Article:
A couple weeks ago, Nora came in the house after school in tears. Joe, our adored school crossing guard, passed away the Thursday night before. Until we became a Clement Elementary family (#ClementAve4life), I had never seen an entire student body have so much love and respect for a crossing guard. No one, and I mean NO ONE, ever crossed that walk without a, “Thanks!” Or more often, “Thanks, Joe!” And he knew these kids’ names. I don’t know how he kept up all of the crosswalk conversations, firing from east to west and west to east, but he did.
Of course, the Santiagos loved him, too. He was good man, a neighborhood icon, and the only person I’d ever seen unlock the old police call box on our corner and actually use the phone. (Seriously, my mind was blown — he had the key to a TARDIS?!)
Joe was the guy in the neighborhood who had been 90 years old for 25 years. He was a man of few words, unless he was talking about college basketball, football, or talking to one of the Clement kids. Any other time, you might get a “Have a nice day.”, or more often, his trademark answer to a question or response to a salutation, “Okay.”
I *lived* for that okay. We adopted that okay in our daily vernacular. Never in a mocking spirit, but because it made us happy. We loved Joe like a mo’fo’. Joe was a-o-kay.
For the last five years, I was determined to get more than my daily “Okay.” from Joe. When I finally did, it was more than I could have hoped for. It was at the very end of after school pickup, and I was the lone person waiting to cross the street. As I stood at the corner of Wilbur and Clement, waiting for Joe to blow his whistle and give me the signal to cross to the east, a car made a last minute right turn right in front of my feet. Joe looked pissed, y’all. I looked at the driver and, in my best Bronxish accent, yelled, “Hey! I’m walkin’ here!” She proceeded to park with the back half of her car in the crosswalk. Joe began his best pissed off shufflestrut towards her. When she got out of her car, before he even had to say a word, I said to her, “No problem, Cupcake. Just park right in the crosswalk. Where the kids walk. Way to not give a shit.” After she shot my her very best bitchface and began to cross the street, outside of the crosswalk, I called to her, “Hey! We’ve got a crosswalk here, just for you! Okay then, you keep being awesome!” I began to cross the crosswalk, smiling at Joe. That’s when it happened.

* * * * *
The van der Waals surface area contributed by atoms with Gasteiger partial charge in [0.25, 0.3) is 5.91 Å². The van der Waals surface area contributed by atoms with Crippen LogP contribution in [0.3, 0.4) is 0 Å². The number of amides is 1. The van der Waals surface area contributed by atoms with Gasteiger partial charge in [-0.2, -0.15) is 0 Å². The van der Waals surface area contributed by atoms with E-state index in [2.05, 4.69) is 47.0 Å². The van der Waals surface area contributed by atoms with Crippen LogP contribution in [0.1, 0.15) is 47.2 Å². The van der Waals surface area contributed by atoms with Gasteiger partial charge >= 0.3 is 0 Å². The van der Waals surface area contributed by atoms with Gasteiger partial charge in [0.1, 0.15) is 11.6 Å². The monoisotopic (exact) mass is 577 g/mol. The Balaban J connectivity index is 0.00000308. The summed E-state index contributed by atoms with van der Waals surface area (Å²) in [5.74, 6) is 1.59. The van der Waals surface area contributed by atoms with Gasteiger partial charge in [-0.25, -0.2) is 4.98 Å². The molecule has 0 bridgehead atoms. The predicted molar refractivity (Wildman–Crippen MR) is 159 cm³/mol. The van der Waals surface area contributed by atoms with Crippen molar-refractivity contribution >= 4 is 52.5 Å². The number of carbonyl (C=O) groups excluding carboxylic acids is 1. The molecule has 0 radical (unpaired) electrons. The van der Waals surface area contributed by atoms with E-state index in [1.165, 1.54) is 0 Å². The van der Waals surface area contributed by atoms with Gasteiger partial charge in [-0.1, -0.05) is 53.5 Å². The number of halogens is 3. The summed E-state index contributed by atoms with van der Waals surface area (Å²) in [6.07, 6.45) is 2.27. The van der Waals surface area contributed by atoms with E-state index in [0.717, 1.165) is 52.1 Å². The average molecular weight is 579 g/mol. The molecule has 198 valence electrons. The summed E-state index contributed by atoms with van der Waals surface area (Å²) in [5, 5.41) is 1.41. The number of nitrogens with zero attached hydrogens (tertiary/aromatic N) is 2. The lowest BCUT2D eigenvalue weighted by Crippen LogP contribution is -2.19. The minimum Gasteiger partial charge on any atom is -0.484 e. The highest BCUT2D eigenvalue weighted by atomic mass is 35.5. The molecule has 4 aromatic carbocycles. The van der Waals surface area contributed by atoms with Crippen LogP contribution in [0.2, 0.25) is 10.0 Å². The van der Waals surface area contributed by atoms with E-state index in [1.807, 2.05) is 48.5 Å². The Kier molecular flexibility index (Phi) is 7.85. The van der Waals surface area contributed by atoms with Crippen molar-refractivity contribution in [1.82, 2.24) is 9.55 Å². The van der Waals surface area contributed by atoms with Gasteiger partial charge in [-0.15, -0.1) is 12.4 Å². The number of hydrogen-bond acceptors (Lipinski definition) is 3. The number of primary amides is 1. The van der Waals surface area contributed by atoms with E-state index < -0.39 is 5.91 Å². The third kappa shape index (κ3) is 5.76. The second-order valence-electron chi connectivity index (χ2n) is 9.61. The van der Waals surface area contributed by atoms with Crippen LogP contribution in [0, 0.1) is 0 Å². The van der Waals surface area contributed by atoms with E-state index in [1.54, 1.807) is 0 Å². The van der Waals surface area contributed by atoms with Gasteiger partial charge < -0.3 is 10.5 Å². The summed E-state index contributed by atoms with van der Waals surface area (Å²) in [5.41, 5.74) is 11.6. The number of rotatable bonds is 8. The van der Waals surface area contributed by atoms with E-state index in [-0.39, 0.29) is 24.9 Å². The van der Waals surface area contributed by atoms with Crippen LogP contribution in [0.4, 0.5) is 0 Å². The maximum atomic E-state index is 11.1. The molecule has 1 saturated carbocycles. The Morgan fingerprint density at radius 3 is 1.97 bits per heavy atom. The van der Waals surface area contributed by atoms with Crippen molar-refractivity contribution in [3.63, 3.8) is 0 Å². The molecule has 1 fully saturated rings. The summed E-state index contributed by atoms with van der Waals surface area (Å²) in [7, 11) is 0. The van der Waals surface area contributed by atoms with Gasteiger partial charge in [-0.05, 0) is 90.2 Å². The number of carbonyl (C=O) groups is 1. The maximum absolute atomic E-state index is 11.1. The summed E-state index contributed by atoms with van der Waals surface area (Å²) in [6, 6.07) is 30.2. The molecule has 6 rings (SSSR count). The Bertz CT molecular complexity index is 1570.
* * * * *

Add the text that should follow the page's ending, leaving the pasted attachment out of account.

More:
Joe laughed. A quiet chuckle turned into a full-on laugh. (I made Joe laugh!) Afterward, I called Augie at work to tell him. I’m totally serious. From that day on, my daily “Okay” always came with a big smile and a knowing nod. One day, for about 30 seconds, we were a team. It was like I got to be Joe’s companion.
Later that year, Augie and I were invited to a special coffee and cake event for the school’s dedicated volunteers. I was seated right next to Joe. We actually got a chance to have a nice chat. I confessed my sheer joy at making him laugh. He laughed (score!), and gave me a hard time about it. Met his wife. Forgot to ask about the TARDIS. I’m not proud of that.
Joe was laid to rest at Holy Trinity Cemetary. We were honored to know him. He was a nice man, a dedicated volunteer in many capacities, and he made sure our kids got to and from school safely. His wife wrote to the students after the funeral. She told them, that during his brief stay in the hospital, all of the cards (hundreds) that the kids sent to Joe were read, cherished, and hung up in Joe’s room. Every wall was filled with love letters made of loose leaf and heart shaped construction paper cards, all smeared with glitter and paste and crayon and fond get well wishes. She further told the kids that Joe wanted them all to know that it gave him a lot of joy to se them every day, that he loved them all, and that he knew he would pass away surrounded by their love.
The other day, Nora came home from school in tears, again. She said that some of the kids built a big mound of snow with a cross that said, “We miss you Joe”. The junior crosswalk assistants hung their reflective sashes on it. Nora went on to say that she started feeling really sad when she saw it, but when she was looking at it, the new crossing guard told her to hurry up and get across the street. That’s what really made her cry. “Joe would never do that, mom.” I know, honey, I know.
And, perhaps one of the most important things to know about Joe… We have decided that he was a time lord. It all adds up. And, in this house, we love us some time lords.
Nine: “Before I go I just want to say you were fantastic, absolutely fantastic. And do you know what? So was I.”
Ten: “I don’t want to go.”
Eleven: “I will not forget one line of this. Not one day, I swear. I will always remember when the Doctor was me.”